1. Limit Admin Accounts
A potential vulnerability when running an e-commerce store is losing control of your Admin accounts. This risk can occur with simple oversights like an individual who recently left the company still having admin access, or handing over credentials to a developer that needs to support you with the installation of the latest and greatest extension [BTW – we do not recommend giving Admin passwords to extension developers]. It is critical to know who has an account to your site. Make sure Admin accounts are removed when individuals leave the company, development teams have completed an assignment, or if there are accounts you don’t recognize. It is important to have a handle on who can access your site.
2. Limit “Admin” Capabilities
Not everybody needs an Admin account. Sure there are some users that need full access to everything on the site, but there are many user roles that need a sub-set of functionality. For example, Customer Support Reps don’t need the ability to install new extensions. Magento has a lot of capabilities to configure user role capabilities. Use them. Setup roles with permissions that a user needs, and nothing more.
3. Use Strong Passwords
When was the last time you changed your password? If the answer is “I don’t remember”, then you need to change your password today. And when setting up a password, make sure it’s not something obvious, like the name of your favorite sports team, your company name + the year, or a date of significance (like birthday). A good rule of thumb is to make sure a password contains a random combination of letters (upper and lowercase), numbers and special characters and should be over 32 characters long. Having a password with that type of girth will make it difficult to “guess”, even with a brute-force attack.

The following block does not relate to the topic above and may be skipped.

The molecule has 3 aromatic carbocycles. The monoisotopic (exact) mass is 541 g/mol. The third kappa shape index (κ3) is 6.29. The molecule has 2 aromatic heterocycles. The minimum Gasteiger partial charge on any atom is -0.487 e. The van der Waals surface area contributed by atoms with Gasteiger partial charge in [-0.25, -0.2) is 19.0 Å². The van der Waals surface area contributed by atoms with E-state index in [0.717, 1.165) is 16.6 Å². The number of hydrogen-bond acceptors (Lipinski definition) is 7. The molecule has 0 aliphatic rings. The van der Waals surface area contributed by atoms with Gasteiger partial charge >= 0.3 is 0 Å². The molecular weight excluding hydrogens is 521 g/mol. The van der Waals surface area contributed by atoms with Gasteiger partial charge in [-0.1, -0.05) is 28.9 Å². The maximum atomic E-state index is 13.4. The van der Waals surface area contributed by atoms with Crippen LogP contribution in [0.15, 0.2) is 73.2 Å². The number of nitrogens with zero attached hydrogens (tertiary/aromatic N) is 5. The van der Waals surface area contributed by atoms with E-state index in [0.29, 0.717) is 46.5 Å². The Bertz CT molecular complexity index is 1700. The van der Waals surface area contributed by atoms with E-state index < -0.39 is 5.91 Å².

If you’re in charge of running a Magento store, it is critical that you implement a business practice or extension that forces users with Admin Account Access to have a strong password and reset that password on an established frequency – like every 30 days.
4. Add Two Factor Authentication
If you want to go even further with security, you should set up what is called two factor authentication. This forces admins to log in with a standard username and password but also requires the submission of an additional one time only, security code. There are extensions available that provide this two factor authentication functionality. One highly recommended extension comes from Xtento and they provide an installation package that sends a one time code to your smartphone and recognizes that code upon sign in.
5. Add Account Verification by IP Lookup
A simple extension can be leveraged to ensure the individual who has an admin account is actually who they say they are upon login. Along with two factor authentication, there is another extension that assigns an IP address to an account – this means the site will ensure that an individual that signs in with an account is coming from a recognized IP address. All too often, unknown individuals will attempt to access stores using admin accounts but come from different IP address (even from different countries).
The Bottom Line
With e-commerce, it’s always better to be safe than sorry. Protect your e-commerce site by implementing these security best practices. Looking for answers to more security questions or concerns? We’re here to help!